Key to that extensive preparation is England’s physical performance manager, Dawn Scott, who was poached from the US after nine years, two World Cups and an Olympic gold. “She’s probably had the biggest influence on the group,” says Bronze, joining the long queue of players to have praised the influence of Scott wherever she’s been. “She’s just tweaked a lot of things to help push us over the line a little bit. We’re collectively bringing a lot more players along with us in physical departments now, more than ever before.
“Before, you’d probably say the same old players would be the fittest — the likes of myself, Ellen White, Jill Scott, those kinds of players who are going to run for days. Now, you’re looking all across the team and thinking, yeah, these girls have got the miles in the bank; they’re physically fit and prepared, and they’re doing all the right things. That’s all down to Dawn.
“We’ve always had very good expertise and we’ve always been given a lot, but I think Dawn’s just got that little bit extra level of knowhow and knowledge and she’s just non-stop. By the time this interview is finished, I’ll probably have another five messages off her telling us what else we need to drink and what we need to do before bed. All of us really can tell the difference and we all trust in what she tells us to do.”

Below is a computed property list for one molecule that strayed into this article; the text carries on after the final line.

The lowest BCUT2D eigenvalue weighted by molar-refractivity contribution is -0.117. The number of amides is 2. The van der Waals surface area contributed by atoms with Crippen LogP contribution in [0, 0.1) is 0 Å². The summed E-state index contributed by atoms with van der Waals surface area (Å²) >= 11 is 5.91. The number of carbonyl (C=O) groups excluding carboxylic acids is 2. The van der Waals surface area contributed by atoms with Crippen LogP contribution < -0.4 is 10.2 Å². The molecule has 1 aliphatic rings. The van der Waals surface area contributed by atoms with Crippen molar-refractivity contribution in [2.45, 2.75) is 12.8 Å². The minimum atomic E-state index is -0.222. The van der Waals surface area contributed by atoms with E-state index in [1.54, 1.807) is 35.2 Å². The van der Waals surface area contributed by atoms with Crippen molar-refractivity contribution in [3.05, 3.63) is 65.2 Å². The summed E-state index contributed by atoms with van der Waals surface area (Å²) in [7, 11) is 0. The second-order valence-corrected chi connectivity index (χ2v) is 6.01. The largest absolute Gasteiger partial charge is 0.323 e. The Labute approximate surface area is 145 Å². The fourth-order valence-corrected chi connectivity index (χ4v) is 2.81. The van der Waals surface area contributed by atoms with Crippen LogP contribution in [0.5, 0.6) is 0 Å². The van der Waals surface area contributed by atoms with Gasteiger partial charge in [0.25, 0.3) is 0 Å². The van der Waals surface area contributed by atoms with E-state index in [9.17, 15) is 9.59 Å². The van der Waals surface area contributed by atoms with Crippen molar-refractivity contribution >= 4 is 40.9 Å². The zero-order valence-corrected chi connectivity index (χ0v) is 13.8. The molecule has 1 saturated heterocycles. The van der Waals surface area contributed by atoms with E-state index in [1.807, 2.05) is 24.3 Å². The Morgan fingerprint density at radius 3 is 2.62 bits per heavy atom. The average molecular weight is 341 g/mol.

Pushing on and achieving more matters – Bronze has won everything there is to win and club level, now she wants success with the national team. “I’ve always said that international success is the one thing that’s missing for me in terms of trophies or gold medals. With England we’ve only ever made semi-finals. We obviously got a bronze medal [at the 2015 World Cup in Canada], which was fantastic. But I’ve always wanted to push on from that and never really got to the next level. On a personal level, I really want to get hold of an international trophy, medal, gold medal, number one spot on the podium with the rest of the team, because I’ll look back on my career and just regret it if I don’t have that international trophy.”